2 Soul Shatter: A versatile answer to the scariest thing on your opponent’s board. This could also be a Murderous Rider, but double black and losing 2 life is likely too hard of a detriment to overcome.
2 Shadows’ Verdict: I don’t know why everyone hates this card so much. Verdict is excellent against aggro decks, Lurrus decks, and any deck that plays creatures and likes their graveyard intact (Rakdos). It’s a little pricey, but exiling all small creatures from the board and graveyard is excellent.
2 Shark Typhoon: Filling out the 4 in the 75. Shark Typhoon is good when you need to keep up mana constantly as you can deploy a threat on your opponent’s end step.
MATCHUPS AND SIDEBOARDING
|+1 Elspeth’s Nightmare||-2 Cling to Dust|
|+2 Soul Shatter||-1 Negate|
|+2 Shadow’s Verdict||-2 Shark Typhoon|
As per a lot of my decks, the boarding for Gruul is pretty simple, board out slow cards, board in interaction. Negate can be good to counter an expensive non-creature, but I find that it can be too risky when they just have a fast start. Cling comes out unless they show you a lot of Phoenix or Ox, and I mean a lot of them, not just a few. Your game plan is the same as Big Red’s, stall your opponent until you can Ugin them.
|+1 Elspeth’s Nightmare||-3 Ugin, the Spirit Dragon|
|+3 Mystical Dispute||-4 Solemn Simulacrum|
|+2 Shadows’ Verdict||-1 Thassa’s Intervention|
|+2 Shark Typhoon|
This matchup is not great game one, but then you just throw your sideboard at them which completely flips the match into your favor. Surprisingly, playing a draw go Control deck is rather effective against Rogues when you actually have enough Instant speed interaction to keep up with Rogues. Kill their creatures and don’t let them resolve an Into the Story and this matchup is easy.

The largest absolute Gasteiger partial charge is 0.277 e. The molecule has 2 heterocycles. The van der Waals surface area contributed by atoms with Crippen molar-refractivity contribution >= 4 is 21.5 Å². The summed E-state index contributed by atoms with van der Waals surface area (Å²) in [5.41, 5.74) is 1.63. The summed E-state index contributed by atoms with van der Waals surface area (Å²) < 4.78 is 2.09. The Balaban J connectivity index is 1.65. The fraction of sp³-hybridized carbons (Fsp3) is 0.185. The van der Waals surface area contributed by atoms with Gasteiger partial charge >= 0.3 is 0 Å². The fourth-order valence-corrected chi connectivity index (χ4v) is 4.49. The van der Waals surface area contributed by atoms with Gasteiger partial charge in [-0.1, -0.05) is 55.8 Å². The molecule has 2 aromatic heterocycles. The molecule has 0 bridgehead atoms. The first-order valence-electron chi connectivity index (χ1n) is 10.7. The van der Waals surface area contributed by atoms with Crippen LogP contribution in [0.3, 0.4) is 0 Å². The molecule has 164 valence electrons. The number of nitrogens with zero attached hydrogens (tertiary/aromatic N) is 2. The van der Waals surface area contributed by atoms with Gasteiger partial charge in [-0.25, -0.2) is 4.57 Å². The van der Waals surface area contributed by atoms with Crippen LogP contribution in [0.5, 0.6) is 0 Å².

MONO GREEN FOOD
|+3 Agonizing Remorse||-2 Eliminate|
|+1 Brazen Borrower||-2 Elspeth’s Nightmare|
|+2 Soul Shatter||-2 Shark Typhoon|
This matchup can be scary as threats like Feasting Troll King, The Great Henge, and Vivien, Monsters’ Advocate are all absolute powerhouses against this strategy, however, none of those matter in the face of counterspells or an Ugin. As long as you can keep their most powerful threats off the board, the deck can’t pressure you that quickly and you should be able to outgrind them in the long game.
|+3 Agonizing Remorse||-2 Solemn Simulacrum|
|+3 Mystical Dispute||-2 Cling to Dust|
|+2 Soul Shatter||-2 Elspeth’s Nightmare|
|-2 Shark Typhoon|
This matchup can also be challenging as the Adventures package is good at grinding early in the game and they have a great top end. However, if you can stymie their early starts with well timed removal, you can easily counter their clunkier threats. I don’t like taking out Shark Typhoon in matchups you have to hold up counterspells in constantly but they’re too poor against a Brazen Borrower to justify keeping in.
|+3 Agonizing Remorse||-3 Ugin, the Spirit Dragon|
|+1 Brazen Borrower||-4 Extinction Event|
|+3 Mystical Dispute||-4 Heartless Act|
|+2 Soul Shatter|
|+2 Shark Typhoon|
Like any other Control mirror, this matchup is going to revolve around land drops and card advantage. Whoever can start restocking their hand first is likely going to win in the long game, but also timing your spells correctly is going to be extremely important as well. An old heuristic I’ve heard a lot about Control mirrors is “whoever blinks first loses” and that still stands here. Make sure to not keep land light hands and you should be good to go. If you’re facing Esper instead of UB, the matchup plays out very similarly but you are extremely favored there. Make sure to keep in your Ugins and take out the Eliminates and one Soul Shatter.
That’s what I have for today! If you like my content and want to see more of it, you can check me out on Twitch! Have a great day!